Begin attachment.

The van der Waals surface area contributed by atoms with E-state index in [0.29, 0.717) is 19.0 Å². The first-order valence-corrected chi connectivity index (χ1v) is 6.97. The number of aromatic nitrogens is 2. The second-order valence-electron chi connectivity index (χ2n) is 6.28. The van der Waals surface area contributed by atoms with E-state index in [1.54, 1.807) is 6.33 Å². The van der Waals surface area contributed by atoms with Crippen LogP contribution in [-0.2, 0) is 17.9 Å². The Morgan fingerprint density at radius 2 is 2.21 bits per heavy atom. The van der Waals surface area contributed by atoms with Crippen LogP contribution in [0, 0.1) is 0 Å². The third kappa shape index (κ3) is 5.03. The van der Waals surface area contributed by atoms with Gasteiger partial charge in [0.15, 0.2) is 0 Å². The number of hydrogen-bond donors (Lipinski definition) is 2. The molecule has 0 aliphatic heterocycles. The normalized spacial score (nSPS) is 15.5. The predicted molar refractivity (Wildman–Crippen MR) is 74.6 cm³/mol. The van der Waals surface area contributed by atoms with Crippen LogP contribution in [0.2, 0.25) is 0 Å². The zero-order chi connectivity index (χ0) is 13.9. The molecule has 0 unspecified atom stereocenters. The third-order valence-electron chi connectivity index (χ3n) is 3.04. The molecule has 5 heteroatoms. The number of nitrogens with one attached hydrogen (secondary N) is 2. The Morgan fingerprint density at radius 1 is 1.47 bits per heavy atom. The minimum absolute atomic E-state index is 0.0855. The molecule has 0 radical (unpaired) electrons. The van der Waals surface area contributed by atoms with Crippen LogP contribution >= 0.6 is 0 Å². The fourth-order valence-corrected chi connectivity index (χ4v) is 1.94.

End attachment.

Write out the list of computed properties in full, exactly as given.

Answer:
The van der Waals surface area contributed by atoms with E-state index in [0.29, 0.717) is 19.0 Å². The first-order valence-corrected chi connectivity index (χ1v) is 6.97. The number of aromatic nitrogens is 2. The second-order valence-electron chi connectivity index (χ2n) is 6.28. The van der Waals surface area contributed by atoms with E-state index in [1.54, 1.807) is 6.33 Å². The van der Waals surface area contributed by atoms with Crippen LogP contribution in [-0.2, 0) is 17.9 Å². The Morgan fingerprint density at radius 2 is 2.21 bits per heavy atom. The van der Waals surface area contributed by atoms with Crippen LogP contribution in [0, 0.1) is 0 Å². The third kappa shape index (κ3) is 5.03. The van der Waals surface area contributed by atoms with Gasteiger partial charge in [0.15, 0.2) is 0 Å². The number of hydrogen-bond donors (Lipinski definition) is 2. The molecule has 0 aliphatic heterocycles. The normalized spacial score (nSPS) is 15.5. The predicted molar refractivity (Wildman–Crippen MR) is 74.6 cm³/mol. The van der Waals surface area contributed by atoms with Crippen LogP contribution in [0.2, 0.25) is 0 Å². The zero-order chi connectivity index (χ0) is 13.9. The molecule has 0 unspecified atom stereocenters. The third-order valence-electron chi connectivity index (χ3n) is 3.04. The molecule has 5 heteroatoms. The number of nitrogens with one attached hydrogen (secondary N) is 2. The Morgan fingerprint density at radius 1 is 1.47 bits per heavy atom. The minimum absolute atomic E-state index is 0.0855. The molecule has 0 radical (unpaired) electrons. The van der Waals surface area contributed by atoms with Crippen LogP contribution >= 0.6 is 0 Å². The fourth-order valence-corrected chi connectivity index (χ4v) is 1.94.